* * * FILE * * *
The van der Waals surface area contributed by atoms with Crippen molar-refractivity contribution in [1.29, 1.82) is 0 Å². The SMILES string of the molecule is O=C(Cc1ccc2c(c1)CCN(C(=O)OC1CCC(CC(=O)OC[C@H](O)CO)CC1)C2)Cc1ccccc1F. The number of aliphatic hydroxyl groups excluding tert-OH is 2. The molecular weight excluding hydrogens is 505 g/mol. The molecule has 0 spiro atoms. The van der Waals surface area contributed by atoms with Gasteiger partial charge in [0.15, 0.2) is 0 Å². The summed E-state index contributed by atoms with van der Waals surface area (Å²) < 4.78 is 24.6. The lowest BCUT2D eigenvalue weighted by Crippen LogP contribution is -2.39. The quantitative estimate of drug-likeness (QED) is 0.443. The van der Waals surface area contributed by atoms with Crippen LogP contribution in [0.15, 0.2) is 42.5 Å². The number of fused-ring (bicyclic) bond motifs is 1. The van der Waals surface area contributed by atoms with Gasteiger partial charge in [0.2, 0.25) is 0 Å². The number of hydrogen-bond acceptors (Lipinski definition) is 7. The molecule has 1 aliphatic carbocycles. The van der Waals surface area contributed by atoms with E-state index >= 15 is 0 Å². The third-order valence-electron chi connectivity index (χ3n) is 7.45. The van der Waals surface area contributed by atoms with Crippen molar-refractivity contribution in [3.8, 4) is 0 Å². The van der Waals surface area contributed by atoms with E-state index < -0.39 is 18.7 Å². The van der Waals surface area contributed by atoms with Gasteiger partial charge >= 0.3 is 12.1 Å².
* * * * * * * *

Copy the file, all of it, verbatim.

The van der Waals surface area contributed by atoms with Crippen molar-refractivity contribution in [1.29, 1.82) is 0 Å². The SMILES string of the molecule is O=C(Cc1ccc2c(c1)CCN(C(=O)OC1CCC(CC(=O)OC[C@H](O)CO)CC1)C2)Cc1ccccc1F. The number of aliphatic hydroxyl groups excluding tert-OH is 2. The molecular weight excluding hydrogens is 505 g/mol. The molecule has 0 spiro atoms. The van der Waals surface area contributed by atoms with Gasteiger partial charge in [0.15, 0.2) is 0 Å². The summed E-state index contributed by atoms with van der Waals surface area (Å²) < 4.78 is 24.6. The lowest BCUT2D eigenvalue weighted by Crippen LogP contribution is -2.39. The quantitative estimate of drug-likeness (QED) is 0.443. The van der Waals surface area contributed by atoms with Crippen LogP contribution in [0.15, 0.2) is 42.5 Å². The number of fused-ring (bicyclic) bond motifs is 1. The van der Waals surface area contributed by atoms with Gasteiger partial charge in [0.2, 0.25) is 0 Å². The number of hydrogen-bond acceptors (Lipinski definition) is 7. The molecule has 1 aliphatic carbocycles. The van der Waals surface area contributed by atoms with E-state index >= 15 is 0 Å². The third-order valence-electron chi connectivity index (χ3n) is 7.45. The van der Waals surface area contributed by atoms with Crippen molar-refractivity contribution in [3.8, 4) is 0 Å². The van der Waals surface area contributed by atoms with E-state index < -0.39 is 18.7 Å². The van der Waals surface area contributed by atoms with Gasteiger partial charge >= 0.3 is 12.1 Å².